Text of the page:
The ginormously popular video streaming site YouTube has announced a complete ban on non-universal ads placed on its homepage masthead slot.
This is considered to be one of the most valuable advertisement positions anywhere online, however YouTube has decided that ads related to gambling, alcohol, politics and prescription drugs will no longer be allowed on the masthead, which typically sits at the top of the page above the user’s selected content.
There will also be a ban on adverts that feature ‘improper’ conduct, negative events and wild claims about success/financial rewards that are exaggerated or falsely claimed.
A spokesperson for Google, who owns and operates YouTube, said:
“We will regularly evaluate advertising requirements to balance the needs of advertisers and users.
“Last year we adjusted the Masthead Ads booking process. Today’s adjustment is based on the previous adjustment. We believe that the new changes will give users a better experience. The adjustment takes effect immediately.”
It’s perhaps a surprise that its taken YouTube this long to call time on ‘inappropriate’ content, however the question of whether gambling ads should be treated the same as those featuring nudity, swearing or violence remains to be seen.
The platform is not averse to accidental controversy, and was forced to issue a grovelling apology when Donald Trump was able to acquire exclusive rights to the masthead slot for three days during the U.S. presidential election of 2020 – in stark contrast to YouTube’s a-political stance. They were also accused of being late to the party in banning ads that propagated conspiracy theories.
YouTube users are already able to curate the type of adverts they see when logged in to their account, and so can disable content that includes gambling, alcohol and the other topics on the firm’s new banned list – this is the first time that they have introduced their own company-wide ban.
The masthead position has been reserved for ‘targeted content’ for the past year – that means, in theory at least, that the ads you see will be linked to your viewing history and browsing patterns on the platform.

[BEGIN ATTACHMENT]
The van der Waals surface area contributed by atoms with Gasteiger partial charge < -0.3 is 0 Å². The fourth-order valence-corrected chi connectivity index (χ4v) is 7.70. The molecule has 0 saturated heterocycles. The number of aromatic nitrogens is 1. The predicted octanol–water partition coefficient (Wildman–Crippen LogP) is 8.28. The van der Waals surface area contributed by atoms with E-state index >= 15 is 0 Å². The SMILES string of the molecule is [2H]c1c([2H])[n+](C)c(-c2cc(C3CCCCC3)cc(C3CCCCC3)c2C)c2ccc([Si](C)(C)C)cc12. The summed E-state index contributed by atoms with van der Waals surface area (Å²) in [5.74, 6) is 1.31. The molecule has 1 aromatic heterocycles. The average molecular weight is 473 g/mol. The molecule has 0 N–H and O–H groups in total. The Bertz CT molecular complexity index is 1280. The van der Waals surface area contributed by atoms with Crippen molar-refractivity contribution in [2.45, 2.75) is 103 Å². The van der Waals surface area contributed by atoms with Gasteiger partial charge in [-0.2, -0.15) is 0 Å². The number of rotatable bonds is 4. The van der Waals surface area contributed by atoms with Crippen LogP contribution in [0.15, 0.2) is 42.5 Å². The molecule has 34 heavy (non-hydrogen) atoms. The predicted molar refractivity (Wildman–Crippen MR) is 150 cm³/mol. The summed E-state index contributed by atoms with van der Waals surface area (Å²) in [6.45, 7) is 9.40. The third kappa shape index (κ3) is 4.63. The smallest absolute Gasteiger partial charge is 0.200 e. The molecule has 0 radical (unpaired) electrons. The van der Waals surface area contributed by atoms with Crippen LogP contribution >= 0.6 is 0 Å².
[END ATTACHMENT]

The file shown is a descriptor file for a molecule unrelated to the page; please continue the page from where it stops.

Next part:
The decision to strongarm what can and can’t be advertised on the platform treads a fine line, and in December 2020 the U.S. government even filed an anti-trust lawsuit against Google, claiming that the firm was developing an ‘illegal monopolisation’ of their search function.
It was back at the tailend of 2020 that YouTube enabled their users to manually dictate what content they would see on the site’s various ad bars.
That was bad news for casino operators, some of whom thrive on ‘guerrilla’ marketing rather than targeted adverts.
Users can login to their account and modify their settings so that gambling and alcohol-related content is removed from their feed – a move that YouTube claimed was based on user feedback.
There have been concerns about the number of gambling ads that have been appearing in recent years, and particularly on platforms where children and other vulnerable parties are the primary users. Online ad ‘impressions’ – the number of times an advert appears on screen – more than doubled during the first six months of the 2020 too.
Watchdogs have called for a complete ban on promotional material on all platforms during the European Championship football event, and the Gambling Act reforms are also expected to introduce more stringent rules on when and where casinos and betting sites can advertise.